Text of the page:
MEG Brain Imaging
The I-LABS MEG Brain Imaging Center opened in May 2010. It is the first brain-imaging center in the world focusing on children. The new MEG machine allows I-LABS to take a systems neuroscience approach, instead of a molecular/cellular approach.
Systems neuroscience looks at the whole brain to visualize the working together of billions of neurons and trillions of synaptic connections linking these neurons. To understand complex human systems such as language acquisition, social understanding, problem solving, emotions and personality, a “whole brain” — systems neuroscience — approach is critical.
There are very few MEG machines in the United States and no other laboratory has developed MEG measures for infants. In 2006, using a MEG machine in Helsinki, Kuhl and I-LABS faculty member Toshisaki Imada were the first in the world to record brain activity in awake infants as they listened to various languages while in the MEG machine.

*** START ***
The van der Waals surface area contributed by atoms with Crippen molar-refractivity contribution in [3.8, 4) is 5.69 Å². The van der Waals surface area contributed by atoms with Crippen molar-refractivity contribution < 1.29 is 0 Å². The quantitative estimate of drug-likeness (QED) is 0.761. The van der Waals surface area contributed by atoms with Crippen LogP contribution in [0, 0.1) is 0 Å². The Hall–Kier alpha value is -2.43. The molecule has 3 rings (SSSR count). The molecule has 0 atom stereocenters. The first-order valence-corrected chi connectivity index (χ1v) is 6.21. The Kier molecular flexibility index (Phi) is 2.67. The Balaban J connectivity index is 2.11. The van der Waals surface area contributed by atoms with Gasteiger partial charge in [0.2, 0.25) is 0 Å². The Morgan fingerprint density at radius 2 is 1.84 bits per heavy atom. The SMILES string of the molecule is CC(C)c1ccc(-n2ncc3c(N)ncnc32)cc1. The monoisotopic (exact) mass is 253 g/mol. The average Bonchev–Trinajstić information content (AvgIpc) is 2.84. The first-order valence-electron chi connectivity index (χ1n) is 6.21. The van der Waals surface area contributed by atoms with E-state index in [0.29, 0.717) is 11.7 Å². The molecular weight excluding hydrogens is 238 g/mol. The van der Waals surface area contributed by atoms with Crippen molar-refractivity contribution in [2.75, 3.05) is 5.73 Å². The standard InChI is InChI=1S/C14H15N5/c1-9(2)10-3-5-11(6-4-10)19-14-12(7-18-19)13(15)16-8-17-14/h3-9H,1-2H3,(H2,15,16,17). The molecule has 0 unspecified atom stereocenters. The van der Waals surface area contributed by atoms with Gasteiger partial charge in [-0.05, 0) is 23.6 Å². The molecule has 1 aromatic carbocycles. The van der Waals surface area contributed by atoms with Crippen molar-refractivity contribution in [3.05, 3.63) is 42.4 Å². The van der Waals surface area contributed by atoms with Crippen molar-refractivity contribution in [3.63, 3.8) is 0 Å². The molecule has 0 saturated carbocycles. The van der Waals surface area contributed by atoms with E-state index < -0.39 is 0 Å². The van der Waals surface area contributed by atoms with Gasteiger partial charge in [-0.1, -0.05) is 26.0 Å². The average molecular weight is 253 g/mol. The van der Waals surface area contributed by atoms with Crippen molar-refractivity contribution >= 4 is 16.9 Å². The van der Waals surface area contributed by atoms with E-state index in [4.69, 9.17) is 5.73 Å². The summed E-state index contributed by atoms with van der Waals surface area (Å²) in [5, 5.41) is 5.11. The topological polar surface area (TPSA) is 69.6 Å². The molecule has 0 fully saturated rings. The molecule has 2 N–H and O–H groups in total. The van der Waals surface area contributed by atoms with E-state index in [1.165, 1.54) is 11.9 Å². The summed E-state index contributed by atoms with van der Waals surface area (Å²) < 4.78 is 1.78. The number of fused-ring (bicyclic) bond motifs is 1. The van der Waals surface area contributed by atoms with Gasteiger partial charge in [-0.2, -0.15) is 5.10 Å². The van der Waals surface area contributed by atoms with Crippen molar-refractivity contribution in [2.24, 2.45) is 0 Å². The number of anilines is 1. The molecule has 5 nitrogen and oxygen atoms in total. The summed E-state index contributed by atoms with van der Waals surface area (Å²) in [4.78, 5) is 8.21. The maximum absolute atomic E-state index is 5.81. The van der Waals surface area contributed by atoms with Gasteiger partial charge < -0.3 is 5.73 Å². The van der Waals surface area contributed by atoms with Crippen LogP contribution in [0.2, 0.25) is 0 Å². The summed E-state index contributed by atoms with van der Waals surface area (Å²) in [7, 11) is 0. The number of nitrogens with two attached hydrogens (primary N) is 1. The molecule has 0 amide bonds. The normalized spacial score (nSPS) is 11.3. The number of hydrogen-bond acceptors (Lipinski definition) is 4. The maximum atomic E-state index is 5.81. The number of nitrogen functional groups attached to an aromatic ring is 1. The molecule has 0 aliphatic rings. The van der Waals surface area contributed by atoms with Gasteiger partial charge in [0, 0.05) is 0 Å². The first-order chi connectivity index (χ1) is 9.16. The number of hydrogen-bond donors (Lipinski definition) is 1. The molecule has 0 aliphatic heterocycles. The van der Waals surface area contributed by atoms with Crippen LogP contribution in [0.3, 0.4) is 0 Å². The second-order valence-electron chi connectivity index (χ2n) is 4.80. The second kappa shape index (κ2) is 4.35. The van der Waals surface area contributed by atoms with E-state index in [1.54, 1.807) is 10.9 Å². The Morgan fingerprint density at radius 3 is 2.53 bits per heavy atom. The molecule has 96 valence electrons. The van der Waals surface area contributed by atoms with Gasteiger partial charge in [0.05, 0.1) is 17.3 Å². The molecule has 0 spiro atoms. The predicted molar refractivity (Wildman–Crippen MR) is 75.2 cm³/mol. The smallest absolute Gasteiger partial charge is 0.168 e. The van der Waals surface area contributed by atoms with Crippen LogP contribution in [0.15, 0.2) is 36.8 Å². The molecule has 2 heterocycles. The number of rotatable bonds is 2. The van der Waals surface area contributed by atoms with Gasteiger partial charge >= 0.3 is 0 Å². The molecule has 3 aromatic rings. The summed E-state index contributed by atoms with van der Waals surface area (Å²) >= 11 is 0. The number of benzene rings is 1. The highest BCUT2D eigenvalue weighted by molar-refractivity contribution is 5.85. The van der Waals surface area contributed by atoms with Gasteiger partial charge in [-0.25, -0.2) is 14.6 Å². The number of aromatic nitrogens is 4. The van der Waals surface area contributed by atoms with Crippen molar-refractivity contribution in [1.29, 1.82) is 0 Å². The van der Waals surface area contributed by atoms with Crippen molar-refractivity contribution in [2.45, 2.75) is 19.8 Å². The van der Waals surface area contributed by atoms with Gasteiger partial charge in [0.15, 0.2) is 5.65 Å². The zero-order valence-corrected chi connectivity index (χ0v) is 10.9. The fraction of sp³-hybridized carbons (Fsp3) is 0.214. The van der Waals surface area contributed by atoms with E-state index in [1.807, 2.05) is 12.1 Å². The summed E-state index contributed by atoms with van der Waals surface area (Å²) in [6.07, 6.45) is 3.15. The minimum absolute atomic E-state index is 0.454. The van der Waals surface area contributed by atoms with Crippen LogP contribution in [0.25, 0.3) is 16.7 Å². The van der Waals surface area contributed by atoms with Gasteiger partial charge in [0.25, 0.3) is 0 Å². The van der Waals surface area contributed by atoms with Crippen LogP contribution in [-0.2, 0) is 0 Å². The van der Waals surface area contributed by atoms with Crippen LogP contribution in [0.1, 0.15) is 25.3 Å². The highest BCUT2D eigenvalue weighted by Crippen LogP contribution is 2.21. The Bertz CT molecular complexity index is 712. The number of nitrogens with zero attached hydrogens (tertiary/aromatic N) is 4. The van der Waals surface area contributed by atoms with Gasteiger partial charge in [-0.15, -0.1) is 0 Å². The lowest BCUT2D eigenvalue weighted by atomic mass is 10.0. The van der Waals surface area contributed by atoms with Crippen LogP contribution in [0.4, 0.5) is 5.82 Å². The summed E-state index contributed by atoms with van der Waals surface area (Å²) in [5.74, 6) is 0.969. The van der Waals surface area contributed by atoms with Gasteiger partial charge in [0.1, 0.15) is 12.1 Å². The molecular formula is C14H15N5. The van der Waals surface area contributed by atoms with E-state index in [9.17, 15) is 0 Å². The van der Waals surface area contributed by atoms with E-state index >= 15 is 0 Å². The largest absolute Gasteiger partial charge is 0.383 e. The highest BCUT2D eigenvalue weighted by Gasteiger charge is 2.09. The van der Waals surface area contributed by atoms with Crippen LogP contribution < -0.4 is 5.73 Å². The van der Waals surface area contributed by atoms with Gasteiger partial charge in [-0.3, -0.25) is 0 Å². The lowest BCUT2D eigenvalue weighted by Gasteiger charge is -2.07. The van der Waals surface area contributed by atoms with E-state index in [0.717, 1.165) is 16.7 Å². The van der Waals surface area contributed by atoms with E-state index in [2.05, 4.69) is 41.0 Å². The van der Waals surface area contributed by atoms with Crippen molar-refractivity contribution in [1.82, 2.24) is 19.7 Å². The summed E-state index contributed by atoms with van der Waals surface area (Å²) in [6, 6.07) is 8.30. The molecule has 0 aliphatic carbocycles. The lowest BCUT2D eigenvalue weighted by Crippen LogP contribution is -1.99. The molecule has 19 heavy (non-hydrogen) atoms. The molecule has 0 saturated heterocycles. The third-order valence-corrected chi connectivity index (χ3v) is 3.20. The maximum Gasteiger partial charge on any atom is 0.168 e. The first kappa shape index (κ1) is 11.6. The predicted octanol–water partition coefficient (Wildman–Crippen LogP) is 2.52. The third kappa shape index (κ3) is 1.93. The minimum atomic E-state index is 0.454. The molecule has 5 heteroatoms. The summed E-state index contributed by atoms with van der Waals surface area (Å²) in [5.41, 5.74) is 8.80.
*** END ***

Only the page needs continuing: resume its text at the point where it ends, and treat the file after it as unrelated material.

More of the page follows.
With the installation of the new MEG, I-LABS researchers can finally pursue their goal of creating the first brain-imaging center focused on children.
Bringing the leading-edge technology to the UW seemed an impossible dream. The donor community encouraged the researchers to ‘think big’ and set priorities based on scientific and societal importance, not cost. MEG was at the top of the list. With strong support from the University of Washington, I-LABS scientists were able to secure a $4 million grant from the Washington State Life Sciences Discovery Fund to purchase the MEG and renovate I-LABS’ space to create the new MEG facility.